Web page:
The First Four Seals

Revelation Overview - The Four Horsemen

The Four Horsemen

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As the first four seals are broken the infamous four horsemen of the apocalypse ride forth. Remember, ‘apocalypse’ does not mean disaster it simply means ‘unveiling’. Whilst there is plenty of disaster to come most interpreters from the historicist school of thought generally agree that the initial white horse is a more positive omen. Some will point out that much later in the book we see Jesus himself mounted on a white horse and conclude that this is a symbol of a time of gospel spread and harvest. Others have noted some differences between the rider of this horse and the one later (namely the type of crown worn) but none the less think that this speaks of a time during the next coming eight or so decades where the Roman world was at its height of peace and prosperity.

The red horse rides out next, which correlates with a period of civil war. Many histories unequivocally record this. Famine, plague and unfair taxation are the inevitable next phases following civil war and societal breakdown. This period is represented by the black horse and the scales he holds in his hands; also well known history. Having declined into a state of weakness and vulnerability the doors were then open for ‘Death’ to coming riding in on his pale horse. In the form of barbarian hordes the Western empire was terrorised and death and destruction were all around.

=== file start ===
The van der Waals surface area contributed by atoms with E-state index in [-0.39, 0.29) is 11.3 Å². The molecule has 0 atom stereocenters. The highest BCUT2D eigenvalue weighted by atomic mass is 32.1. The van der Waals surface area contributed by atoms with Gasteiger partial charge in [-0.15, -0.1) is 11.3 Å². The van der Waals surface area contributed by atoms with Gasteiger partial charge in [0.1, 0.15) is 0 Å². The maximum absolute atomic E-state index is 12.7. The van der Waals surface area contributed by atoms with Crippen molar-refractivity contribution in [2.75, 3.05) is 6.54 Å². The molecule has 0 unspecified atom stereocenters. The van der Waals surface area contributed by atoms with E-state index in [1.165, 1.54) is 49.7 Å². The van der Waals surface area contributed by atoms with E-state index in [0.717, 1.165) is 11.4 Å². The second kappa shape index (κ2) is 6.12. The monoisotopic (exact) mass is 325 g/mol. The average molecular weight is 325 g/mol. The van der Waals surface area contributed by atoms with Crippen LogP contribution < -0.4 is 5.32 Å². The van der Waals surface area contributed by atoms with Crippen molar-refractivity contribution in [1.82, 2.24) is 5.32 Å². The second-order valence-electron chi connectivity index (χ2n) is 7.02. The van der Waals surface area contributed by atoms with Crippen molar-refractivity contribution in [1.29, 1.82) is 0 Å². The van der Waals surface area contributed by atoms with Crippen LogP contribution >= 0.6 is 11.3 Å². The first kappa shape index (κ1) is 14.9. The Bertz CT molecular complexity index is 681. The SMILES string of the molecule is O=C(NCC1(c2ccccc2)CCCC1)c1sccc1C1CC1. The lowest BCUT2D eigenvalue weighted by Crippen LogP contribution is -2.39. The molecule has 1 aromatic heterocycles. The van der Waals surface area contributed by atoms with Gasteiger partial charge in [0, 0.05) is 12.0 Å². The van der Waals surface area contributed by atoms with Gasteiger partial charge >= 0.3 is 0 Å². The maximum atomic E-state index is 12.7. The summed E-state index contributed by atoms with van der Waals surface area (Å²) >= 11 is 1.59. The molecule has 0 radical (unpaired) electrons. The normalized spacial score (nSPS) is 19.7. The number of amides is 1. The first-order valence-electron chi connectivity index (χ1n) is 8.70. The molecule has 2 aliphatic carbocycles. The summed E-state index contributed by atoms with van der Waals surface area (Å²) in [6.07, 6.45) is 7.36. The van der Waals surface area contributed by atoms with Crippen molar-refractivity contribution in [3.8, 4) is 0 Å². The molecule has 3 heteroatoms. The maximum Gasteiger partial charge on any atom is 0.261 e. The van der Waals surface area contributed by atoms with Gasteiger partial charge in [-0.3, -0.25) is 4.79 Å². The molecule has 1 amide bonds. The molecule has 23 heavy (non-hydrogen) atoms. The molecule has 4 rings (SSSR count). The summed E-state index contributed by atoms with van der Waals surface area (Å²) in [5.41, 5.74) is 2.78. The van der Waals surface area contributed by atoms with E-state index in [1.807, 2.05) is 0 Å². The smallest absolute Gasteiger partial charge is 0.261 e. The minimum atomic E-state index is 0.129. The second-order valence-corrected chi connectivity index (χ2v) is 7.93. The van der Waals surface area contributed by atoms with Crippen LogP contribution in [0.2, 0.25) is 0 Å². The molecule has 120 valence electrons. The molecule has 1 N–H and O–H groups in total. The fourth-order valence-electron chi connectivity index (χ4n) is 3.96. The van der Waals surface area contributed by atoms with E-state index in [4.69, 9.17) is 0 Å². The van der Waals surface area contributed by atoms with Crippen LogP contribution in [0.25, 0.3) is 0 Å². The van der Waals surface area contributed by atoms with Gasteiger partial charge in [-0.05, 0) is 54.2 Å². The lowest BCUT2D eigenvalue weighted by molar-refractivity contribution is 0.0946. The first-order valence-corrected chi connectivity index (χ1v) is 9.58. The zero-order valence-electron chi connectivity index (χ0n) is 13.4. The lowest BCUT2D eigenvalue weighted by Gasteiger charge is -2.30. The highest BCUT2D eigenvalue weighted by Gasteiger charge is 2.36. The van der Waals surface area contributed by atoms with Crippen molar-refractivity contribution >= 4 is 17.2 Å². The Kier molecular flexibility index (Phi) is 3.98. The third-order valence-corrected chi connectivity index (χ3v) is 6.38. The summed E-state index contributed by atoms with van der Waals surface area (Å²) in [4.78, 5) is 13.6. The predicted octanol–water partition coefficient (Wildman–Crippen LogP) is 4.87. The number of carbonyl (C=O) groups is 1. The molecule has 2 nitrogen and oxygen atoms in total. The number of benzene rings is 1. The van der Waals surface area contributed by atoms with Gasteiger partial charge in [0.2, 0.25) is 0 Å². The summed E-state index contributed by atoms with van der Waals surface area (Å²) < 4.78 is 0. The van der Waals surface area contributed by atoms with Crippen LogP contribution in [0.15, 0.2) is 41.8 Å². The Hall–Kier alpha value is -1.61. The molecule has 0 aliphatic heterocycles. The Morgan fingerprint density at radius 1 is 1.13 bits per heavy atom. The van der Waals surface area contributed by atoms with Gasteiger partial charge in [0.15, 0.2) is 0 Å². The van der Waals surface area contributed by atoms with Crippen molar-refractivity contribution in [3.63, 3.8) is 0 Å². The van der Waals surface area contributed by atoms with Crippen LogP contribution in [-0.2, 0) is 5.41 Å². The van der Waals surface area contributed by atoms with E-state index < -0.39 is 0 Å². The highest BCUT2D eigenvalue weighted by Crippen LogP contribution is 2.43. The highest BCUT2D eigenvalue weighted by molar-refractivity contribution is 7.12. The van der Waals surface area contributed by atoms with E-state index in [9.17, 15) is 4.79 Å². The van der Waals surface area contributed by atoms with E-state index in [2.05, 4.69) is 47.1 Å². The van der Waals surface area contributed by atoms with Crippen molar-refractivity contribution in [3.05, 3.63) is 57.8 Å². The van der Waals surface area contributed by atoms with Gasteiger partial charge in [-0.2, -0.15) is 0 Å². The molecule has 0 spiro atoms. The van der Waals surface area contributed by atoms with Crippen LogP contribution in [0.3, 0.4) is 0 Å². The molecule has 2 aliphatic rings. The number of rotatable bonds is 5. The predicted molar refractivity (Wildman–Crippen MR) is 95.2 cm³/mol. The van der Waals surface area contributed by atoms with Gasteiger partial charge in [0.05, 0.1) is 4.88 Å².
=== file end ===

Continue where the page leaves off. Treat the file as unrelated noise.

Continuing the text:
Throughout the book of Revelation, as all across the Scripture, we will encounter many uses of the words ‘earth’ (GK: usually ‘GE’, also translated as ‘land’) and ‘world’ (GK: various, including: KOSMOS and OIKOUMENE). It would be easy to just think of occurrences of ‘the earth’ and ‘the world’ as meaning ‘planet earth’ or ‘the entire world’ or ‘everyone on the planet’ as that is how we most often tend to use these words in everyday speech today. But this is definitely not the case throughout much of, most in fact, biblical usage. In simple summary, ‘earth’ just means soil/dry land and can be applied to a small tract of land, such as, the land of Israel (used often) or some other piece of land of any size and extent. ‘World’ sometimes does speak of ‘planet earth’ but it is also used in the Bible to mean either the ‘inhabited world’ or, at that time, the ‘Roman world’, (i.e. the Roman empire). For example…

“And it came to pass in those days, that there went out a decree from Caesar Augustus, that all the world (OIKOUMENE) should be taxed.”
LUKE 2:1

The taxation mentioned in Luke did not happen in China, South America or New Zealand. We shall not delve any deeper into this topic but it is vital to be aware that much of what is to follow in interpreting the book of Revelation in the historicist’ mode will be focused upon the ‘Roman world’, the ‘Roman earth’. As indeed is the case with these first four seals in chapter six. The ‘world’ that John is living in is the Roman world. The ‘sea’ and the ‘earth’ from which will arise multi-headed, multi-horned beasts is the ‘sea of nations’ and the Roman ‘earth’. The world from which the antichrist and his false Church will arise is the Roman world.

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Walk The Omega Path

An simple overview of the book of Revelation from a historicist perspective